Wedding rings in themselves are symbolic, but other symbols often accompany
- The European tradition is one of engraving of the name of one’s fiancé,
along with the date of the marriage, on the inside of the ring.
- Probably the most imposing ring of all times was that used in Hebrew
weddings because it was so large and unwieldy. This Jewish wedding ring was
actually shaped like the dome of the Jewish Temple; it could not be worn as
we think of wearing a ring today. Since it was only used in a small portion
of the ceremony and then removed, the “wedding ring” was often the property
of the synagogue and borrowed the event.
- Precious stones were very popular. In Victorian times, different stones
were often used to spell out words of love, such as L (lapis lazuli), O
(opal), V (verde antique), M (marcasite), and E (emerald), which spelled out
- One other tradition was that of wearing a ring set with a different
stone for each day of the week. This was based on the belief that planet
gods, who each favored a particular stone, controlled the days. The stones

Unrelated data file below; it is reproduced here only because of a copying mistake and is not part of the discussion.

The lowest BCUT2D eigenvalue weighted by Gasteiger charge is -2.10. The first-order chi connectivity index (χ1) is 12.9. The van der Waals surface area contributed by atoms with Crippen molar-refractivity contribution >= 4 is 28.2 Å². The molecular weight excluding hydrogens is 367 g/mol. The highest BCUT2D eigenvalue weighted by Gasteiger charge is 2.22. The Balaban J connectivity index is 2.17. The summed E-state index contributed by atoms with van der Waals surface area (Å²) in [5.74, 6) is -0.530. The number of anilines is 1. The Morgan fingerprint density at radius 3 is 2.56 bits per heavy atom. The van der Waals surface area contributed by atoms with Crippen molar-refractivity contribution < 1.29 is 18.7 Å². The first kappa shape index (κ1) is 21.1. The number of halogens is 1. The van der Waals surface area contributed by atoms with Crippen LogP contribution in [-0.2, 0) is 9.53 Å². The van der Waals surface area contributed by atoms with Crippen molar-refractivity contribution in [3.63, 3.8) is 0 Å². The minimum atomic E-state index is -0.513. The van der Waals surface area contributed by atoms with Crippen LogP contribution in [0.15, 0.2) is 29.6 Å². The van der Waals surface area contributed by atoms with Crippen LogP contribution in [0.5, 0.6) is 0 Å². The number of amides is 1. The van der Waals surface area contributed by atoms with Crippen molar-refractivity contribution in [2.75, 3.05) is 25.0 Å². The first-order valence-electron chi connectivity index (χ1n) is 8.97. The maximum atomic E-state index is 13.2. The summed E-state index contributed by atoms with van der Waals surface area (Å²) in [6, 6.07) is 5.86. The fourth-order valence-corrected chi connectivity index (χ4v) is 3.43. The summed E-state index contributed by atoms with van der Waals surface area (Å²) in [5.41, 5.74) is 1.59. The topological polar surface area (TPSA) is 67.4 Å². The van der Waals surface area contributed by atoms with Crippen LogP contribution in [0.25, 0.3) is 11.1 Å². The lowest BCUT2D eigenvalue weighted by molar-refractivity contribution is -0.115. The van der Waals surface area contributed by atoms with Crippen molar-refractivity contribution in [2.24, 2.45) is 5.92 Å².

reportedly associated with each day or astral body vary (and sometimes
conflict), depending on the specific belief system. Gems that have been
associated with each include:
- Sunday (Sun): Diamond, Pearl, Ruby, Red Garnet
- Monday (Moon): Pearl, Emerald, White coral, Moonstone
- Tuesday (Mars): Ruby, Red coral, Topaz
- Wednesday (Mercury): Emerald, Amethyst, Peridot, Jade, Turquoise
- Thursday (Jupiter): Cornelian, Yellow Sapphire, Yellow Topaz
- Friday (Venus): Diamond, Emerald, Emerald, Sapphire, White Topaz,
- Saturday (Saturn): Blue Sapphire, Turquoise, Amethyst, Tourmaline
- One technique that evoked mystery was to combine letters that seemed to
mean nothing, but were actually two names, one reading from left to right
and the other from right to left.
- Combining metals is a more recent phenomenon, such as artistically
combining gold and iron to signify the combining strength and beauty.